What I learnt from going phone-free for a week
I reviewed my journal notes from the time I forgot to pack my phone charger.
I thought I would share an entry from my journal of a time I unintentionally went without my phone for a week. The experience was not as drastic as expected, but it made me realise my dependency on my phone. It came at the same time I chose not to wear my Apple Watch. The event has changed my relationship with my phone. Anyway, here is the journal entry I roughly scribbled down on a sheet of paper:
Journal — 7th June 2023 ‘Smartphone realisation’
In the rush to hit the road, I left a small bunch of items on my kitchen island. These were essential items for the journey and the holiday itself. Two iPhone chargers, a Kindle Paperwhite, a bullet journal and my iPad. I say these are essential. However, in reality, these are luxury items to make a holiday convenient.
On my arrival at the holiday site, I soon realised the error of my ways when I went to charge up my iPad. Oh, dear. A mad three minutes of scrambling around to come to the realisation I had left the items behind. It will be a long week, I told myself.
I tried to get reception by walking to the opposite of the holiday resort, holding my hand out with my iPhone 12 in-hand like a navigator would with a compass.
It was quite a tragic moment because I was prioritising phone signal over quality family time. I’m more conscious and intentional with my phone usage and social situations than I have ever been in the past. There on the spot, I decided not to bother with my phone. I sent out a brief message on Twitter about my choice and switched my phone off immediately. The plan was to have a week away from my Apple Watch, not my phone.
What made the situation worse was not having my bullet journal to write in and Kindle. I had nothing to record my thoughts and ideas in.
The car had a cheap cable in for emergencies, so it was agreed that my son and wife could take turns when we went driving on our days out. I ended up using the car’s built in Sat Nav.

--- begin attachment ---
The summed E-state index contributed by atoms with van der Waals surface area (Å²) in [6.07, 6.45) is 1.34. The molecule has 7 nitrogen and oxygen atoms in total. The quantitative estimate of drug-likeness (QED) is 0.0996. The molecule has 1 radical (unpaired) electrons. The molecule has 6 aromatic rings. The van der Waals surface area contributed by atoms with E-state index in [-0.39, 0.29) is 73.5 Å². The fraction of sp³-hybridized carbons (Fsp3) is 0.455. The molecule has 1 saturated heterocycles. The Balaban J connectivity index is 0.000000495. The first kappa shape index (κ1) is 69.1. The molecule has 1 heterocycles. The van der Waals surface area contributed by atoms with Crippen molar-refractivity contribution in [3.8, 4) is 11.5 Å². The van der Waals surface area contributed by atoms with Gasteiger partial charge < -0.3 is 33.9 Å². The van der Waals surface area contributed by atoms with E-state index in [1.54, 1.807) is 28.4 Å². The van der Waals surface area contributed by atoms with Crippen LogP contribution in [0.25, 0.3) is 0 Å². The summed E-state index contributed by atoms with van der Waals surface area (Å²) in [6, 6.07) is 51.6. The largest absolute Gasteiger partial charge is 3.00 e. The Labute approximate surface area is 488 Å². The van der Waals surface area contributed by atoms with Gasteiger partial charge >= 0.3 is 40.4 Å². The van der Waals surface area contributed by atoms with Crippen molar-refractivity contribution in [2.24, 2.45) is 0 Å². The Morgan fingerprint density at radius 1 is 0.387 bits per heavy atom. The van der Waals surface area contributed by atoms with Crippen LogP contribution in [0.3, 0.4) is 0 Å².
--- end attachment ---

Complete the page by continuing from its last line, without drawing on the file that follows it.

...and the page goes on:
On the Saturday, I realised certain key information was in a list I had made in my Twos app, so switched my phone back on, recorded the information and switched the phone off again. However, I had three notification emails about Mastodon — new followers. I pressed the follow back, but the webpage would not load because the internet access was next to none. There was absolutely no point to using my phone on holiday. I share this moment because it highlights the dependence and unconscious actions we take with our phones.
Living without the smart capabilities isn’t a new thing to me. In 2018 to late 2019, I decided to use a feature phone (dumb phone), which helped me break the habit of using a phone as a pacifier. I used a Nokia 8810 with a £6 per month SIM card. The experience was interesting and frustrating at the same time. I learnt how to navigate life in a world built for a smartphone. I’m still not sure if people have become lazy, or they are utilising the convenience of smart capabilities. Eventually, the cons of using a feature phone were too much for me to deal with, as my job and home life were noticeably impaired with my lifestyle choice. I decided to go with a smartphone and use it selectively, using a minimalist launcher and the essential apps needed to get by.
My experience of not having my phone for the week was not as bad as I anticipated. It would have been a different story if it weren’t for my Sat Nav. When I switched to a ‘dumb’ phone, I remember travel was a huge issue for me. The amount of manual preparation took a lot of time, taking me away from other tasks I should have been doing.
Although smartphones can be distracting (if used as a pacifier), they have an ability to simply our lives. I know this from experience. I have a sense of gratitude towards having a smartphone, whereas others, may feel they are a burden. Smartphones should be treated like anything else in their lives — used in moderation and with intention.
What I got from the experience was quality time with my family. Instead of glancing at a screen for most of the day, I would look up, be aware of my surroundings, and observe the surrounding beauty. There were electronic devices to take me away from what I had come on holiday for. That was to simply spend time with my family. For that reason, the holiday was one of my fondest memories I will ever have.
Question — Do you have any experience of ditching your smartphone for intentional living?